Oct 06 2011

The problem with elections

Category: government,law,politicsJames @ 9:40 pm

Even though the 2012 presidential elections are still over a year away, the news is already saturated with stories about the Republican candidates campaigning. We all take for granted that democracy is the ideal system of government, and that our system of elections is an ideal way to select our country’s leaders. But is it?

Being a politician requires two completely different skill sets: campaigning skills and governing skills. The two skills sets are very different from one another. A candidate’s skill at campaigning tells you very little about their skill at governing, and vice versa.

Someone who is good at governing is a good leader and manager. They are intelligent and able to quickly get up to speed on almost any issue; they have the insight to hire intelligent and competent advisors and subordinates; they listen and consider the opinions and views of the people around them, outside experts, and the opposition; they are able to analyze and synthesize these divergent views and decide on the optimal course of action; they are not afraid to admit they’re wrong, and are willing to change their opinion in the face of convincing evidence; they are good at bringing people together and getting them to agree and reconcile their differences.

The “skills” most politicians have developed to win elections are quite different. Politicians focus on rhetorical ability and convincing people to like them. They are more concerned with appearance than substance. They are good at winning arguments and convincing people that their opinion is right (especially in campaign debates); they are good at criticizing their opponents; they are good at making promises to win votes, even though many of those promises will be impossible to keep if they win; they are good at playacting and projecting their “image”; they are good at marketing and selling themselves; they are good at using all the dirty campaign tactics, but are equally good at distancing themselves from all of that negativity.

It is easy for candidates to talk in broad terms about their policy goals and the like, but that rarely tells you very much about how good they will be at implementing their goals, or even whether they really will try to implement them.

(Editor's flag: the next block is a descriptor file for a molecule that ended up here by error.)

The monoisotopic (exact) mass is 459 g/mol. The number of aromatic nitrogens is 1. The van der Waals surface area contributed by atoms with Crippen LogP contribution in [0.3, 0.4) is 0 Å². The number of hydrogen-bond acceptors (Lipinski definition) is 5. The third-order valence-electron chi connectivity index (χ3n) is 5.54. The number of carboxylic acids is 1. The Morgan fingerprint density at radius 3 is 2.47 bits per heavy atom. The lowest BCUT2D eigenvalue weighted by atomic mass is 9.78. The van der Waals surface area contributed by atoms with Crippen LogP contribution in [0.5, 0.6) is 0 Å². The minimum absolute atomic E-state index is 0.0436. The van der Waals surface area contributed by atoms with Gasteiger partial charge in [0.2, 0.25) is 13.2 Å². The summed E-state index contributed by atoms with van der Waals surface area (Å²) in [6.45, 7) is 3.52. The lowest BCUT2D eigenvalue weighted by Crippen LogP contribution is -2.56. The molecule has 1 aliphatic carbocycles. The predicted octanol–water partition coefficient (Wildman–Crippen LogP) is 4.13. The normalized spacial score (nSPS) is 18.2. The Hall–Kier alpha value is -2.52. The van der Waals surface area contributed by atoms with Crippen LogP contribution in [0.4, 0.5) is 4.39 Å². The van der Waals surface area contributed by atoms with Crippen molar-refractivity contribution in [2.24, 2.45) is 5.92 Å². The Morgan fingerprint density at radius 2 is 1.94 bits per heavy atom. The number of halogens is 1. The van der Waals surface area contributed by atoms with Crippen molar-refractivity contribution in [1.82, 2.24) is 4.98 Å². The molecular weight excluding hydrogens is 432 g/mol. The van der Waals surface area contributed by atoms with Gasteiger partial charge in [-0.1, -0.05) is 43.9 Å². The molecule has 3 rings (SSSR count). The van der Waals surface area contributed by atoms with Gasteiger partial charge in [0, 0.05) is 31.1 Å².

It seems to me that many of the skills required for successful campaigning are antithetical to the skills required for good governing. And unfortunately, most people don’t pay very close attention to how a politician is actually governing. The skills that will propel a person to power, therefore, are usually their campaigning skills.

What is the end result? We get “leaders” who are good at holding fast to their pre-determined positions and who are good at selling themselves, but who lack meaningful leadership skills. I’ll write more later about how we can fix this problem with new ideas about government.


May 06 2011

Judging by appearances: sometimes it works

Category: Evolution,Evolutionary Psychology,law,policy,PsychologyJames @ 7:37 am

We’ve all heard that you shouldn’t judge a book by its cover. But a recent psychology study indicates that we may be able to make accurate judgments about certain aspects of people’s character “after minimal exposure to [their] physical appearance.” The study is titled “The Accuracy of Inferences About Criminality Based on Facial Appearance”1 and was performed by Jeffrey M. Valla, Stephen J. Ceci, and Wendy M. Williams of Cornell University and published in the Journal of Social, Evolutionary, and Cultural Psychology.

I learned about it from a blog post by Satoshi Kanazawa titled Criminals Look Different From Noncriminals.2 Kanazawa says the following about the study:

[C]ontrary to popular belief, you can assess people’s character and personality by simply looking at them. Nice people look nice, and nasty people look nasty, and it appears that humans have innate psychological mechanisms to tell them apart. Now, . . . a truly groundbreaking study, recently published in the Journal of Social, Evolutionary, and Cultural Psychology . . . show[s] that people can tell criminals and noncriminals apart simply by looking at their still photos. Criminals, it appears, look different from noncriminals.

In their experiments, [they] show pictures of the faces of 32 young Caucasian men in their 20s, without scars, tattoos or excessive facial hair, all in neutral expressions. Sixteen of them are convicted criminals, and the other sixteen are not. . . . [They] ask their experimental participants to indicate how likely they think it is that each man is a certain type of criminal . . . on a 7-point scale . . . .Their results from two experiments consistently show that individuals can tell who is a criminal and who is not, by indicating that they believe the actual criminals have higher probability of being a criminal than actual noncriminals.